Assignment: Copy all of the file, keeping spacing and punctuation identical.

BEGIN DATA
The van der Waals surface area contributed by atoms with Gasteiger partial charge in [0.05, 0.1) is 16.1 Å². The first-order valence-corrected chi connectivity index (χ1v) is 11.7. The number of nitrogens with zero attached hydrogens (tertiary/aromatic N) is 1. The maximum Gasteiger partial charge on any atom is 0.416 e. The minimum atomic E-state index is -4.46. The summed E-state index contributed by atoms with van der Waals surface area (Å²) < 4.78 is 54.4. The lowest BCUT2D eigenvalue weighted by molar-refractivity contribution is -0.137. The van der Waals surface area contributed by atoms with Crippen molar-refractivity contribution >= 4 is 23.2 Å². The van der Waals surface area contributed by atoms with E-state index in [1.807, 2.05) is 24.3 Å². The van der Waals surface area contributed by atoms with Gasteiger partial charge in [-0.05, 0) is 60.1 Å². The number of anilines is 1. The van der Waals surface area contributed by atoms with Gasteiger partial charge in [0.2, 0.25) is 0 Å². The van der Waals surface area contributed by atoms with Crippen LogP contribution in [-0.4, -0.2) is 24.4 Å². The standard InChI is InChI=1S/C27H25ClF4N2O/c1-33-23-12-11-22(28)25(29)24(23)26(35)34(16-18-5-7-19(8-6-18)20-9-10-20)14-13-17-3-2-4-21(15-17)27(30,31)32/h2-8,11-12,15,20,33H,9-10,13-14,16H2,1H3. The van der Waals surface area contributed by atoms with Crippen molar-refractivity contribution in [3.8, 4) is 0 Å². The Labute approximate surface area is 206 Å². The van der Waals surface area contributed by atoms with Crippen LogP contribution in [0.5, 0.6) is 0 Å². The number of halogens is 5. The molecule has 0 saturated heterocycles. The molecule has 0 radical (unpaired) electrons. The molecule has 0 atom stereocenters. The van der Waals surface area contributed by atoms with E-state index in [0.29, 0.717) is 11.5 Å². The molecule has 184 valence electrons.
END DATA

The van der Waals surface area contributed by atoms with Gasteiger partial charge in [0.05, 0.1) is 16.1 Å². The first-order valence-corrected chi connectivity index (χ1v) is 11.7. The number of nitrogens with zero attached hydrogens (tertiary/aromatic N) is 1. The maximum Gasteiger partial charge on any atom is 0.416 e. The minimum atomic E-state index is -4.46. The summed E-state index contributed by atoms with van der Waals surface area (Å²) < 4.78 is 54.4. The lowest BCUT2D eigenvalue weighted by molar-refractivity contribution is -0.137. The van der Waals surface area contributed by atoms with Crippen molar-refractivity contribution >= 4 is 23.2 Å². The van der Waals surface area contributed by atoms with E-state index in [1.807, 2.05) is 24.3 Å². The van der Waals surface area contributed by atoms with Gasteiger partial charge in [-0.05, 0) is 60.1 Å². The number of anilines is 1. The van der Waals surface area contributed by atoms with Gasteiger partial charge in [0.2, 0.25) is 0 Å². The van der Waals surface area contributed by atoms with Crippen LogP contribution in [-0.4, -0.2) is 24.4 Å². The standard InChI is InChI=1S/C27H25ClF4N2O/c1-33-23-12-11-22(28)25(29)24(23)26(35)34(16-18-5-7-19(8-6-18)20-9-10-20)14-13-17-3-2-4-21(15-17)27(30,31)32/h2-8,11-12,15,20,33H,9-10,13-14,16H2,1H3. The van der Waals surface area contributed by atoms with Crippen molar-refractivity contribution in [3.8, 4) is 0 Å². The Labute approximate surface area is 206 Å². The van der Waals surface area contributed by atoms with Crippen LogP contribution in [0.5, 0.6) is 0 Å². The number of halogens is 5. The molecule has 0 saturated heterocycles. The molecule has 0 radical (unpaired) electrons. The molecule has 0 atom stereocenters. The van der Waals surface area contributed by atoms with E-state index in [0.29, 0.717) is 11.5 Å². The molecule has 184 valence electrons.